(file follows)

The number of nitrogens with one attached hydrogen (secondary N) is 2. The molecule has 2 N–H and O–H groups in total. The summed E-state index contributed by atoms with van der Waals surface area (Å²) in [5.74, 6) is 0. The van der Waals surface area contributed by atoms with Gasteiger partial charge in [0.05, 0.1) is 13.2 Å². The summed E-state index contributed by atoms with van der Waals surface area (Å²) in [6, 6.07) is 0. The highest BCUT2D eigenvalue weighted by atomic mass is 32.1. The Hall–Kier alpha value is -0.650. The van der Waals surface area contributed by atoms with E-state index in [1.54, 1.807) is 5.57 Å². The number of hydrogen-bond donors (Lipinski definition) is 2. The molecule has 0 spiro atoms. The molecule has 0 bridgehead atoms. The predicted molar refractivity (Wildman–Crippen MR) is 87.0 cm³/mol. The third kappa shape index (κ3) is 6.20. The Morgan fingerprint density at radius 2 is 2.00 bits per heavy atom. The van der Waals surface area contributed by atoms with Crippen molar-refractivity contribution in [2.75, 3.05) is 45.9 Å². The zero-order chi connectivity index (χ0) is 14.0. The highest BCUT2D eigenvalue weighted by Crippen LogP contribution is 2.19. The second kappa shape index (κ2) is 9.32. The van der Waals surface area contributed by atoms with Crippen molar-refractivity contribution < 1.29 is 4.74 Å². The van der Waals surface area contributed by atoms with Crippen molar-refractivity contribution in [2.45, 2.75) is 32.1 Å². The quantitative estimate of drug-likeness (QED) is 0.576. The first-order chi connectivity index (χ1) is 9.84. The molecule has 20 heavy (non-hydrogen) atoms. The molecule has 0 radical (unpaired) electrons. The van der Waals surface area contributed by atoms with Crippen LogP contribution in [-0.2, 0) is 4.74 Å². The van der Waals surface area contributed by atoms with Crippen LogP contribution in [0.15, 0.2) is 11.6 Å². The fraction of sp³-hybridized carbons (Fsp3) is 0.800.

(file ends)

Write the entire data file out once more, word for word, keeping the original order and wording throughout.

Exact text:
The number of nitrogens with one attached hydrogen (secondary N) is 2. The molecule has 2 N–H and O–H groups in total. The summed E-state index contributed by atoms with van der Waals surface area (Å²) in [5.74, 6) is 0. The van der Waals surface area contributed by atoms with Gasteiger partial charge in [0.05, 0.1) is 13.2 Å². The summed E-state index contributed by atoms with van der Waals surface area (Å²) in [6, 6.07) is 0. The highest BCUT2D eigenvalue weighted by atomic mass is 32.1. The Hall–Kier alpha value is -0.650. The van der Waals surface area contributed by atoms with E-state index in [1.54, 1.807) is 5.57 Å². The number of hydrogen-bond donors (Lipinski definition) is 2. The molecule has 0 spiro atoms. The molecule has 0 bridgehead atoms. The predicted molar refractivity (Wildman–Crippen MR) is 87.0 cm³/mol. The third kappa shape index (κ3) is 6.20. The Morgan fingerprint density at radius 2 is 2.00 bits per heavy atom. The van der Waals surface area contributed by atoms with Crippen molar-refractivity contribution in [2.75, 3.05) is 45.9 Å². The zero-order chi connectivity index (χ0) is 14.0. The highest BCUT2D eigenvalue weighted by Crippen LogP contribution is 2.19. The second kappa shape index (κ2) is 9.32. The van der Waals surface area contributed by atoms with Crippen molar-refractivity contribution < 1.29 is 4.74 Å². The van der Waals surface area contributed by atoms with Crippen molar-refractivity contribution in [2.45, 2.75) is 32.1 Å². The quantitative estimate of drug-likeness (QED) is 0.576. The first-order chi connectivity index (χ1) is 9.84. The molecule has 20 heavy (non-hydrogen) atoms. The molecule has 0 radical (unpaired) electrons. The van der Waals surface area contributed by atoms with Crippen LogP contribution in [-0.2, 0) is 4.74 Å². The van der Waals surface area contributed by atoms with Crippen LogP contribution in [0.15, 0.2) is 11.6 Å². The fraction of sp³-hybridized carbons (Fsp3) is 0.800.